For each of the following shapes, draw extra lines to divide the shape into the smallest number of triangles that can completely fill the shape.




pentagon of triangles

Shapes (a correct answer answers all of these correctly, there is more than one and it is not divided into three questions to make this question more challenging):

puzzle1 puzzle2 puzzle3

  • The blue shape is blue to increase visibility of what is inside and outside the shape (blue is inside).

Here is one possible triangulation.

enter image description here

Note that all triangulations (that do not introduce extra vertices) will have the same number of triangles, which depends only on the number of sides in the polygon.

A sketch of the proof: A polygon with three sides is already a triangle, so the minimal number of triangles needed to triangulate it is exactly $1$. For a polygon with $n$ sides, choose two adjacent sides and connect the two vertices they do not share with a line. This creates a triangle and a new polygon. The new polygon is missing the two sides we chose, but has an extra side (the new side we just created). Thus the number of triangles needed to triangulate a polygon with $n$ sides is $1$ plus the number of triangles needed to triangulate a polygon with $n-2+1=n-1$ sides. As a recurrence relation:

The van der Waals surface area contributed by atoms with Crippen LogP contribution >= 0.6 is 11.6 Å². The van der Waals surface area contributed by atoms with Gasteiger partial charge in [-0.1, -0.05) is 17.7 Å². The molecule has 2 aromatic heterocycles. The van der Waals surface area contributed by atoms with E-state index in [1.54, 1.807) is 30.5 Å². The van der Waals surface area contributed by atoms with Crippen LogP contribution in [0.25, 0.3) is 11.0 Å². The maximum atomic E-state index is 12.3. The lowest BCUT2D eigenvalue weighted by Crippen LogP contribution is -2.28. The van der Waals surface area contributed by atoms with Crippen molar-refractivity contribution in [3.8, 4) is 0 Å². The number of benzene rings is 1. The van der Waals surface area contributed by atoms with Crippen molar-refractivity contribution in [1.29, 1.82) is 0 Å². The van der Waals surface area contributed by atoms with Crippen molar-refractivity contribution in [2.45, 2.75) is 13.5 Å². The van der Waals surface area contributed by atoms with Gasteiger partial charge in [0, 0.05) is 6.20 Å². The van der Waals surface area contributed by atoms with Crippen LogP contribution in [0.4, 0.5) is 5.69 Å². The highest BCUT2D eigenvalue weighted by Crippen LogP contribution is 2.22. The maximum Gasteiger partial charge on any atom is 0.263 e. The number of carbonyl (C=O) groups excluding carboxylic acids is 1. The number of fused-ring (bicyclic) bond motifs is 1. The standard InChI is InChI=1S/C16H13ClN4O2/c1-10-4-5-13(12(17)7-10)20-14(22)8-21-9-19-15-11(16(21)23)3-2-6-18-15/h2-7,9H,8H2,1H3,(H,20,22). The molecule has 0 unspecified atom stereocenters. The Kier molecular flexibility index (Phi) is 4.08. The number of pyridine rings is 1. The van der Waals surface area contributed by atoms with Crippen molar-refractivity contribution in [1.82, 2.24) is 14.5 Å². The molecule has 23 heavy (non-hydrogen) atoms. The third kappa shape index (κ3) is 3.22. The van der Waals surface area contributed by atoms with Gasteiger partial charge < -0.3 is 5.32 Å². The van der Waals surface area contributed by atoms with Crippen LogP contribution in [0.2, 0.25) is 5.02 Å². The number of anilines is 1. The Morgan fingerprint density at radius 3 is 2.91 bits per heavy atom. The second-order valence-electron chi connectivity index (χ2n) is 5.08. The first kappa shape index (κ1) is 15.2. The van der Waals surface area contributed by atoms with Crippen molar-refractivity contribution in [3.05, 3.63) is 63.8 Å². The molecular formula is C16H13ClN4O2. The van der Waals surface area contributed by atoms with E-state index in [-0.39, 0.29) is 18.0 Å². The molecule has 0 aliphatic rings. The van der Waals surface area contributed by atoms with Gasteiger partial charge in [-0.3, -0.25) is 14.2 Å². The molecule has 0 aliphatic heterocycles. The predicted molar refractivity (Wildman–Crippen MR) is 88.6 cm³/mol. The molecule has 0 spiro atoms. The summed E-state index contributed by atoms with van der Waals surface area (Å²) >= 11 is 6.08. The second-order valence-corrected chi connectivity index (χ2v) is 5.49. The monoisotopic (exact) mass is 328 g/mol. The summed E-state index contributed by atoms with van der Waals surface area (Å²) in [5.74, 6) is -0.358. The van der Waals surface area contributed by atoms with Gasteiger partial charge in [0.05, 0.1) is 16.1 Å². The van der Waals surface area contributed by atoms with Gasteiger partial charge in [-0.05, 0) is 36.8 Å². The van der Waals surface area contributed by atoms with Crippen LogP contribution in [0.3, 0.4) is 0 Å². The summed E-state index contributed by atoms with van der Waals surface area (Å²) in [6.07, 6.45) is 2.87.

$$ \begin{align} a(3) &= 1 \\ a(n) &= 1 + a(n-1) \\ \end{align} $$

Solving this yields $a(n) = n-2$, so the number of triangles needed to triangulate a polygon with $n$ sides is exactly $n-2$, regardless of that polygon's shape.

  • 1
    $\begingroup$ Thing is - the 'that do no introduce extra vertices' is highly relevant. The math works, but only if you only allow for lines to be drawn between two existing corners. Some cases may have lower results if you do allow that. $\endgroup$ – Tim Couwelier Jan 4 '16 at 12:18
  • $\begingroup$ @Tim I thought that adding a vertex would always add at least two triangles... could you give an example of the type of case you have in mind? $\endgroup$ – 2012rcampion Jan 4 '16 at 20:16

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